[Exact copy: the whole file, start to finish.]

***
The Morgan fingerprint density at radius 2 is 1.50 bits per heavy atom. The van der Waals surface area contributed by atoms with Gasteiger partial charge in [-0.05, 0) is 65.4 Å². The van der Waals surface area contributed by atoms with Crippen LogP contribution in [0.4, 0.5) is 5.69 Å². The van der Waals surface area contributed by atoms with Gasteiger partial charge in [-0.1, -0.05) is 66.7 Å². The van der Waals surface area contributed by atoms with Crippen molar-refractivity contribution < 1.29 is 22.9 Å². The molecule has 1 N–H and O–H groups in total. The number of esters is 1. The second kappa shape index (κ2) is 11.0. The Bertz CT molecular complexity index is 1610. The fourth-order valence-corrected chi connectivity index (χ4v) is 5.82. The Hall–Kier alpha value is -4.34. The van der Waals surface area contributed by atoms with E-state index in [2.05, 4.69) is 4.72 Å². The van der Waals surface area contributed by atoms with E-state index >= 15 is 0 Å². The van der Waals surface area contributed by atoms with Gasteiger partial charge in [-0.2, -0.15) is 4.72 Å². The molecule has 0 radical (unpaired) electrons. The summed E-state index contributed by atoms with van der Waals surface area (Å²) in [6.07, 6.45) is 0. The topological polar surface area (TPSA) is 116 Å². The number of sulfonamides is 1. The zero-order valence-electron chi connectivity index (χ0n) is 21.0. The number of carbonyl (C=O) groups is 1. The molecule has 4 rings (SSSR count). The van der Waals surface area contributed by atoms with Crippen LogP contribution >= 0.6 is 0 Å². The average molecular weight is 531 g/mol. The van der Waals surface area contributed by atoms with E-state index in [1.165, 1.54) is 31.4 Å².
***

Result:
The Morgan fingerprint density at radius 2 is 1.50 bits per heavy atom. The van der Waals surface area contributed by atoms with Gasteiger partial charge in [-0.05, 0) is 65.4 Å². The van der Waals surface area contributed by atoms with Crippen LogP contribution in [0.4, 0.5) is 5.69 Å². The van der Waals surface area contributed by atoms with Gasteiger partial charge in [-0.1, -0.05) is 66.7 Å². The van der Waals surface area contributed by atoms with Crippen molar-refractivity contribution < 1.29 is 22.9 Å². The molecule has 1 N–H and O–H groups in total. The number of esters is 1. The second kappa shape index (κ2) is 11.0. The Bertz CT molecular complexity index is 1610. The fourth-order valence-corrected chi connectivity index (χ4v) is 5.82. The Hall–Kier alpha value is -4.34. The van der Waals surface area contributed by atoms with E-state index in [2.05, 4.69) is 4.72 Å². The van der Waals surface area contributed by atoms with E-state index >= 15 is 0 Å². The van der Waals surface area contributed by atoms with Gasteiger partial charge in [-0.2, -0.15) is 4.72 Å². The molecule has 0 radical (unpaired) electrons. The summed E-state index contributed by atoms with van der Waals surface area (Å²) in [6.07, 6.45) is 0. The topological polar surface area (TPSA) is 116 Å². The number of sulfonamides is 1. The zero-order valence-electron chi connectivity index (χ0n) is 21.0. The number of carbonyl (C=O) groups is 1. The molecule has 4 rings (SSSR count). The van der Waals surface area contributed by atoms with Crippen LogP contribution >= 0.6 is 0 Å². The average molecular weight is 531 g/mol. The van der Waals surface area contributed by atoms with E-state index in [1.165, 1.54) is 31.4 Å².